Arindo Duque: 03:49 I’m sure. Um, as I said before, uh, I’m, I’m working almost exclusively with WordPress work past five years or so. And it, it took me a while to go to my first WordCamp. And the reason is because for some reason in my mind, I had this idea that the WordPress community was, I’m not sure if for some reason the word, the word press community was super intimidating to me. So that’s why I was always putting off. So maybe next year old logo, but in 2017 I decided that I needed to take action and, and I decided that not only I was going to go to the work camp, but I was also going to send a talk proposal.
Micah Dailey: 04:50 Wow. Yeah, you went all out right away.
Arindo Duque: 04:54 And to my surprise, they actually accepted the proposal. So, uh, yeah, I’m not really good at dealing with anxiety, especially when I’m going to be like the center of, of the attention it. But the thing is, I was really nervous on to the event started because I got to see firsthand how the organizing team, uh, was working so hard to make that event the best event possible.
Arindo Duque: 05:28 And how the volunteers were, were always like asking me if there were something that they could do to help. And yeah, it, it quickly, all the anxiety went away really quickly and it was an amazing experience. And how did your talk go? Eh, I think I went a bit too specific. I chose speak about something that I’m familiar with, which is WordPress multisite. And not a lot of people even know that multisite is a thing. So yeah, uh, it gave me a lot of good ideas because based on the feedback from that first talk, because at the end of the talk we had like a little Q and a session and I realized that most of the questions were pretty basic things about multisite then I just assumed everybody know about already. So next year on the next a WordCamp Sao Paulo, I sent another talk proposal this time, uh, trying to address the basic aspects of a multisite.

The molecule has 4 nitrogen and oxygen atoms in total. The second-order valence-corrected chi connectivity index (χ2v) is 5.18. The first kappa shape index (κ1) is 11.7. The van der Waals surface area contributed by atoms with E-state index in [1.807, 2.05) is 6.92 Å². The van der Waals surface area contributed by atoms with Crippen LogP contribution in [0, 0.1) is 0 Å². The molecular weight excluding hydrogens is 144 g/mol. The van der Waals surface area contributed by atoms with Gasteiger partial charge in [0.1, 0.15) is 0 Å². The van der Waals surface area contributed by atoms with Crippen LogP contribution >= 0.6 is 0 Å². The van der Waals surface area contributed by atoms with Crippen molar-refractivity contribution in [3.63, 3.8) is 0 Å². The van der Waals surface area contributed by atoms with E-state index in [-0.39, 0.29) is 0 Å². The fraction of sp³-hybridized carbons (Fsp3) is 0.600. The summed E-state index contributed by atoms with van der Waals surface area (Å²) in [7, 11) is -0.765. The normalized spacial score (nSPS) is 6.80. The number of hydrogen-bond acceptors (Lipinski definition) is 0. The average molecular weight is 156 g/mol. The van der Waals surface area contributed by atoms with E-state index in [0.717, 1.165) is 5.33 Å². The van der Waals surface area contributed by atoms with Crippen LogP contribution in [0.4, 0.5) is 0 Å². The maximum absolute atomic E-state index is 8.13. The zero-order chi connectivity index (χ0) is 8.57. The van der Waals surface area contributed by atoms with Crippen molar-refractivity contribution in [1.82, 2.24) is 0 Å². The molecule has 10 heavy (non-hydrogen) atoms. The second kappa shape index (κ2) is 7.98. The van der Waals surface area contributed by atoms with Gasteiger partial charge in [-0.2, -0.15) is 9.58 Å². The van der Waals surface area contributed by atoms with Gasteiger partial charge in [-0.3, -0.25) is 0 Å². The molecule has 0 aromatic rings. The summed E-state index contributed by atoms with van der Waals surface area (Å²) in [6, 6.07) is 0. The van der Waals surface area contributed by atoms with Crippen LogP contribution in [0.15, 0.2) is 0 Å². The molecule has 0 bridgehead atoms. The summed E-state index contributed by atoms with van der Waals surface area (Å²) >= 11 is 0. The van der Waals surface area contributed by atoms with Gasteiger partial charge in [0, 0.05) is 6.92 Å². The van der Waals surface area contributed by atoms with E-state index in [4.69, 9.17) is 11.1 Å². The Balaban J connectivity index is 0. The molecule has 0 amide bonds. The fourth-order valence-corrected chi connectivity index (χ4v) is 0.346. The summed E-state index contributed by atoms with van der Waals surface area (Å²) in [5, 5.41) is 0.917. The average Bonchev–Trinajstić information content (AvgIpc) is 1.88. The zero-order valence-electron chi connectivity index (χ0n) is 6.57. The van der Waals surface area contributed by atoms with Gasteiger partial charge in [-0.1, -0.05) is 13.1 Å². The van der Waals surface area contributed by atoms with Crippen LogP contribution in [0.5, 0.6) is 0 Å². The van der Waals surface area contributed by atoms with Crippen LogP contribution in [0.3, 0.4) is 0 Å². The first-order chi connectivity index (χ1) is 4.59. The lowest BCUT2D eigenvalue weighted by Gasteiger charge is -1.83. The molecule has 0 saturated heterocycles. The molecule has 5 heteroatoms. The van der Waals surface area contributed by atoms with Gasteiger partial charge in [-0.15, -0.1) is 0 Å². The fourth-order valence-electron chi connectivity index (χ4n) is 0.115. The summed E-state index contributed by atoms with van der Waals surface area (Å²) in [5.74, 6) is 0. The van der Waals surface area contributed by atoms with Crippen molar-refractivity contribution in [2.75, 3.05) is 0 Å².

Arindo Duque: 06:42 And it was, the result was actually pretty good. That’s awesome. What happened after your first WordCamp? What was kind of the, the aftermath? What did, what did it inspire you to do? Um, so now that I knew that the WordPress community was this amazing thing, uh, I really wanted to be a more active bar of it. So one of the talks that I attended on my first WordCamp, uh, was about how, uh, to organize a local meetup when your city yeah. And, and we didn’t had one here in the city that I live in. So as soon as I got back home, I started to see, uh, what the steps were to organize a meet up. And now we have, uh, our own small WordPress community. Here. We do our own meetups. We try to do, do it, uh, at least, uh, every other month.